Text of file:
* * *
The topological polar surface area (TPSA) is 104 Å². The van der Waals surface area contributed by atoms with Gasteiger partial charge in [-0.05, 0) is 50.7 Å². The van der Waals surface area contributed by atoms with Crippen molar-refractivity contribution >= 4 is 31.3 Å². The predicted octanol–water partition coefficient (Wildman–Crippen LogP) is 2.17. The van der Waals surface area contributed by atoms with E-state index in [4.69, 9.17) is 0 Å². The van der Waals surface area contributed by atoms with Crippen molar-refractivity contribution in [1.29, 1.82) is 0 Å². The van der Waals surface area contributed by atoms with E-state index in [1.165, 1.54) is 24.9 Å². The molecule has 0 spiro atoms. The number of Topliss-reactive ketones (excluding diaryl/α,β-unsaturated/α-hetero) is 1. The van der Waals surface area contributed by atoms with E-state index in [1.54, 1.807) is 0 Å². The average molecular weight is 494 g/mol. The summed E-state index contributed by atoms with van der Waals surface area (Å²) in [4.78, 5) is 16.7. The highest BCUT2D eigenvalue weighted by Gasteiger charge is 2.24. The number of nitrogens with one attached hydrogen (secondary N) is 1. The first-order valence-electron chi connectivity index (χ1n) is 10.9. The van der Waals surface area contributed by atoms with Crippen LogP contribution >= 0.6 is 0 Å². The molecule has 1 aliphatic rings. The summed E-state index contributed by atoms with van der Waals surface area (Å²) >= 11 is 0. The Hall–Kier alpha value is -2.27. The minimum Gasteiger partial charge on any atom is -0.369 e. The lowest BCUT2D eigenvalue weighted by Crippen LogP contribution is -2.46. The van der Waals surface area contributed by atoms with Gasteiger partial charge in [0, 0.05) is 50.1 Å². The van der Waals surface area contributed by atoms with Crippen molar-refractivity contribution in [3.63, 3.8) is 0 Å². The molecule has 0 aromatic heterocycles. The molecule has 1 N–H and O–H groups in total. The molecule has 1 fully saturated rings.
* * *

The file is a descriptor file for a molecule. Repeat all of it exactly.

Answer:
The topological polar surface area (TPSA) is 104 Å². The van der Waals surface area contributed by atoms with Gasteiger partial charge in [-0.05, 0) is 50.7 Å². The van der Waals surface area contributed by atoms with Crippen molar-refractivity contribution >= 4 is 31.3 Å². The predicted octanol–water partition coefficient (Wildman–Crippen LogP) is 2.17. The van der Waals surface area contributed by atoms with E-state index in [4.69, 9.17) is 0 Å². The van der Waals surface area contributed by atoms with Crippen molar-refractivity contribution in [1.29, 1.82) is 0 Å². The van der Waals surface area contributed by atoms with E-state index in [1.165, 1.54) is 24.9 Å². The molecule has 0 spiro atoms. The number of Topliss-reactive ketones (excluding diaryl/α,β-unsaturated/α-hetero) is 1. The van der Waals surface area contributed by atoms with E-state index in [1.54, 1.807) is 0 Å². The average molecular weight is 494 g/mol. The summed E-state index contributed by atoms with van der Waals surface area (Å²) in [4.78, 5) is 16.7. The highest BCUT2D eigenvalue weighted by Gasteiger charge is 2.24. The number of nitrogens with one attached hydrogen (secondary N) is 1. The first-order valence-electron chi connectivity index (χ1n) is 10.9. The van der Waals surface area contributed by atoms with Crippen LogP contribution >= 0.6 is 0 Å². The molecule has 1 aliphatic rings. The summed E-state index contributed by atoms with van der Waals surface area (Å²) >= 11 is 0. The Hall–Kier alpha value is -2.27. The minimum Gasteiger partial charge on any atom is -0.369 e. The lowest BCUT2D eigenvalue weighted by Crippen LogP contribution is -2.46. The van der Waals surface area contributed by atoms with Gasteiger partial charge in [0, 0.05) is 50.1 Å². The van der Waals surface area contributed by atoms with Crippen molar-refractivity contribution in [3.63, 3.8) is 0 Å². The molecule has 0 aromatic heterocycles. The molecule has 1 N–H and O–H groups in total. The molecule has 1 fully saturated rings.